In this study, we isolated nine compounds from the acid hydrolysate of the flower buds of Lonicera fulvotomentosa Hsu et S. C. Cheng and characterized their chemical structures using 1H-NMR, 13C-NMR, and electron ionization mass spectroscopy (EI-MS). These compounds were identified as β-sitosterol (1), 5,5'-dibutoxy-2,2'-bifuran (2), nonacosane-10-ol (3), ethyl (3β)-3,23-dihydroxyolean-12-en-28-oate (4), oleanolic acid (5), ethyl caffeate (6), caffeic acid (7), isovanillin (8), and hederagenin (9), with 4 as a new triterpene compound. Inhibitory activity against human immunodeficiency virus (HIV) protease was also evaluated for the compounds, and only ethyl caffeate, caffeic acid, and isovanillin (6, 7, and 8) exhibited inhibitory effects, with IC50 values of 1.0 μM, 1.5 μM, and 3.5 μM, respectively. Molecular docking with energy minimization and subsequent molecular dynamic (MD) simulation showed that ethyl caffeate and caffeic acid bound to the active site of HIV protease, while isovanillin drifted out from the active site and dissociated into bulk water during MD simulations, and most of the binding residues of HIV protease have been previously identified for HIV protease inhibitors. These results suggest that caffeic acid derivatives may possess inhibitory activities towards HIV protease other than previously reported inhibitory activities against HIV integrase, and thus ethyl caffeate and caffeic acid could be used as lead compounds in developing potential HIV protease inhibitors, and possibly even dual-function inhibitors against HIV.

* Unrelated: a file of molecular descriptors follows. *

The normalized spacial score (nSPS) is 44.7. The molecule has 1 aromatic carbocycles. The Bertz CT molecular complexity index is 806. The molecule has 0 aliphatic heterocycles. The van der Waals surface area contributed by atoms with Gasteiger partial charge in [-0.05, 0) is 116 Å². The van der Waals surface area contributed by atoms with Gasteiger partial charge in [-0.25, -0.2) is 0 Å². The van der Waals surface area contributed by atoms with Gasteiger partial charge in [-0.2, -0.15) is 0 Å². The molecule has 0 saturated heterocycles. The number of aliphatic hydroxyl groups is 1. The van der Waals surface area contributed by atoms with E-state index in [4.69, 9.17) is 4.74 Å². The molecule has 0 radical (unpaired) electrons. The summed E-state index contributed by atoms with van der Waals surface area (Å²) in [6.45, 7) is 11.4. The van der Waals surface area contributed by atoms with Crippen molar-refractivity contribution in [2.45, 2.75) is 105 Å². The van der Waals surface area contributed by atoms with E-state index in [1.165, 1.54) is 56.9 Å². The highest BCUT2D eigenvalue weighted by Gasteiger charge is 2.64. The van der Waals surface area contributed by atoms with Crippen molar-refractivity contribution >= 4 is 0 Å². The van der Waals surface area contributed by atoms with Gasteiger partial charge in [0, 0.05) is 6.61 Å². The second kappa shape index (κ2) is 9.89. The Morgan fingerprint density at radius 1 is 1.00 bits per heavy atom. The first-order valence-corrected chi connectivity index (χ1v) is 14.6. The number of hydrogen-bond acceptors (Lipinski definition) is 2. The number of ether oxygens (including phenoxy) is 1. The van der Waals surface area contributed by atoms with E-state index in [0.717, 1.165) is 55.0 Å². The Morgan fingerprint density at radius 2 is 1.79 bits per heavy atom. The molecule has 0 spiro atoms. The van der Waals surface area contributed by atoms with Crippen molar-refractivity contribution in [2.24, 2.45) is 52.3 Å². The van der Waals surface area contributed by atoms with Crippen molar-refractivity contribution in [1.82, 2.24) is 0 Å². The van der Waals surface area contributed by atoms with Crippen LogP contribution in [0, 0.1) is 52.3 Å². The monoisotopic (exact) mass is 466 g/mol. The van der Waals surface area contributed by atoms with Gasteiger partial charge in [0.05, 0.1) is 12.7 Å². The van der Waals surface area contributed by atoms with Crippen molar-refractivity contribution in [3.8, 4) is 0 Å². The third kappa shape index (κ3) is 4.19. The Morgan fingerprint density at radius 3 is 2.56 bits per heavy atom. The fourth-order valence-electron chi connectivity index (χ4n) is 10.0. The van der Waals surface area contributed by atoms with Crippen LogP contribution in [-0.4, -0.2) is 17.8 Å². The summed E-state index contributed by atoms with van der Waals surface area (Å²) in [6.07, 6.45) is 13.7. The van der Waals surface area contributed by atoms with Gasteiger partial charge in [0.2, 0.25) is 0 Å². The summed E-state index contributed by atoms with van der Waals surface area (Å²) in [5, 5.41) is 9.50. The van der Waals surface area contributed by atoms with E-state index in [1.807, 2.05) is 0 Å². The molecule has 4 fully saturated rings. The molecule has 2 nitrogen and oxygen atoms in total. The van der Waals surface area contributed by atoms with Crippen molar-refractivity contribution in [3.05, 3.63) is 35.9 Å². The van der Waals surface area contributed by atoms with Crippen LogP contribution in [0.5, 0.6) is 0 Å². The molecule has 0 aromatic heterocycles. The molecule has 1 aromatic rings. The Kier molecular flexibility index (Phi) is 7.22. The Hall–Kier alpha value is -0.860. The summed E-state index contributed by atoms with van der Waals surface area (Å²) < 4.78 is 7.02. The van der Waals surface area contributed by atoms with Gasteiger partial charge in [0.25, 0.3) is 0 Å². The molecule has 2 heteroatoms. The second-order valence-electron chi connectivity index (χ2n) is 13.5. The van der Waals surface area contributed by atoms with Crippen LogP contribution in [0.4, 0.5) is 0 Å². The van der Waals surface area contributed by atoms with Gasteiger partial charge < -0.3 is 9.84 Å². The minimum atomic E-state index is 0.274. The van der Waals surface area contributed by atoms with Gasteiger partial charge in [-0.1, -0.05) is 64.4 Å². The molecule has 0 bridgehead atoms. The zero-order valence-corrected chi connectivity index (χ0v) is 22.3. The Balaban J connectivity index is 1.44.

Keywords: HIV protease; Lonicera fulvotomentosa Hsu et S. C. Cheng; acid hydrolysate; inhibitor; molecular docking.